Posts Tagged ‘The Avengers’

With Umbrella, Scotch and Cigarettes – An Unauthorised Guide To The Avengers Series 1

with-umbrella-avengers-paperback-cover-front

Following their excellent The Strange Case of the Missing Episodes, writers Richard McGinlay and Alan Hayes have gone even deeper into Avengers esoterica in With Umbrella, Scotch and Cigarettes – An Unauthorised Guide to The Avengers Series 1. The book focuses on the production history of the lost season, detailing everything from how The Avengers began right through to Ian Hendry’s departure in the aftermath of an actors’ strike and the ascension of Patrick Macnee to the lead role. Drawing on information from scripts, other histories of The Avengers, star biographies, and production notes, the authors paint the most comprehensive picture yet of the lost season.

McGinlay and Hayes open their book with a detailed depiction of the inception of The Avengers, initially conceived as a showcase for star Ian Hendry after the folding of his short-lived drama Police Surgeon. The addition of Patrick Macnee as “undercover man” John Steed, Ingrid Hafner as Dr. Keel’s nurse and assistant Carol, and a slew of producers, directors, and writers would make The Avengers what it eventually became: a combination of British noir, spy show, and genre-defying pastiche. From the rather harried early days of the show (that included Macnee being told that his character, already undeveloped in scripts, was not developed enough), The Avengers quickly became a sort of British noir, permeated with underworld characters and almost-anti-heroes.

Following their in-depth discussion of the show’s birth, McGinlay and Hayes cover each episode in turn. They divide their discussion into smaller sections covering existing archive materials, a general plot synopsis, production, location, star/writer/director biographies, miscellanea, contemporary press/media coverage, and finally a “verdict” on the episode itself. The division works well to present the complexities of production in a fairly readable manner, allowing writers and readers to delve into the various issues and occasional anecdotes that permeated the show. Some of the episodes have a fascinating production history and the book does an admirable job of charting the ebbs and flows of characters and plots, with new emphasis on the parts that various writers and directors played in creating the show.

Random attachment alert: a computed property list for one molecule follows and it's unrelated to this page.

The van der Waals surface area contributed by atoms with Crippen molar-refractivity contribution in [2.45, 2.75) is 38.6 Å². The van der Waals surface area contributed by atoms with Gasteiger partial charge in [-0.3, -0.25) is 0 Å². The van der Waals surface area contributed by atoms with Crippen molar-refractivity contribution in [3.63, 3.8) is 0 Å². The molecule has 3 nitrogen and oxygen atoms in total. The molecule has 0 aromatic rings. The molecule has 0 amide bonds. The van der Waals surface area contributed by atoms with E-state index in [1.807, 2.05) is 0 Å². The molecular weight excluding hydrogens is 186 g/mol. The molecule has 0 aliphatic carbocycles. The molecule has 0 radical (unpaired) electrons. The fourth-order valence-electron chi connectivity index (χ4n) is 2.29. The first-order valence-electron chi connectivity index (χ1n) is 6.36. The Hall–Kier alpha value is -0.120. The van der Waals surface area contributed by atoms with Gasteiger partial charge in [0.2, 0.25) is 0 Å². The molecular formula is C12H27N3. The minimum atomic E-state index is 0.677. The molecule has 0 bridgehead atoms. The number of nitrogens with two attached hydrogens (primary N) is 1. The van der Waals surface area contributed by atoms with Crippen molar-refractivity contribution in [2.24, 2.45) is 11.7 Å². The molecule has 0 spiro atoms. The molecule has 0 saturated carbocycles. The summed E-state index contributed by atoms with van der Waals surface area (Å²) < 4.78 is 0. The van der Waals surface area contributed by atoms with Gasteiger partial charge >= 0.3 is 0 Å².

With Umbrella, Scotch and Cigarettes is quite readable, an impressive feat for a book concerned with the missing episodes of a niche TV show. The production histories are fascinating, as are the individual bits of information about different episodes. Some episodes are more comprehensively covered than others, largely due to the availability of material, but every one is treated with interest and respect. Although I rarely enjoy looking into extensive production circumstances, I found the behind-the-scenes look into this series more interesting with each word.

umbrella-scotch-cigarettes-art

There are problems, however, mostly to do with the more critical and analytic aspects of the book. The authors have an unfortunate tendency to editorialize in the “verdict” sections of their episode overviews, providing small reviews of the episodes based upon available sources. The verdicts appear out of keeping with the otherwise scholarly and historically-minded book; what is more, they are assessments of episodes which the reader cannot hope to question or refute, as the only material presented in the book is of general plot synopses and production history (script excerpts are confined to the other McGinlay/Hayes book The Strange Case of the Missing Episodes). The reviews come off as an attempt to pass judgment on character actions in a series that no one has actually seen, with the reader in particular left faced with the authoritative statements of the authors over against no other ability to fully assess the episodes for themselves. It would have been more efficacious to provide a deeper critical analysis of episodes, based on extant information, rather than the limited reviews here. Having read The Strange Case of the Missing Episodes and watched the available materials, I am neither as enamored with Keel’s character as McGinlay and Hayes – in fact, I think they give the character far too much credit, and rather short shrift to the complexities of John Steed – nor do I share some of their assessments of the episodes or the characters. This is a critical disagreement only, but McGinlay and Hayes fail to support their reviews or assessments with in-depth analysis.

At times, it appears that the authors cannot decide whether they are writing a popular work or a serious scholarly investigation into the series – the effect is that some elements of the series appear to be elided over, while others (like the biographies of directors, writers, and actors) delved into with greater depth. At the same time, Hayes and McGinlay occasionally employ coy language in discussing the sexuality or violence present in The Avengers. I was particularly bothered by the use of phrases like “unable to come to terms with losing the woman he loved,” just prior to describing a director’s almost murderous attack on his former girlfriend, a director of programmes – an occurrence that caused a production delay on one episode. This sort of editorializing seemed an out of place and somewhat saccharine treatment of the story. That the authors are otherwise rather coy about their discussion of Steed’s “philandering” and relationships with women, as well as the darker sexual and violent aspects of the series, seems to bespeak an editorial inconsistency that sometimes mars episode discussions.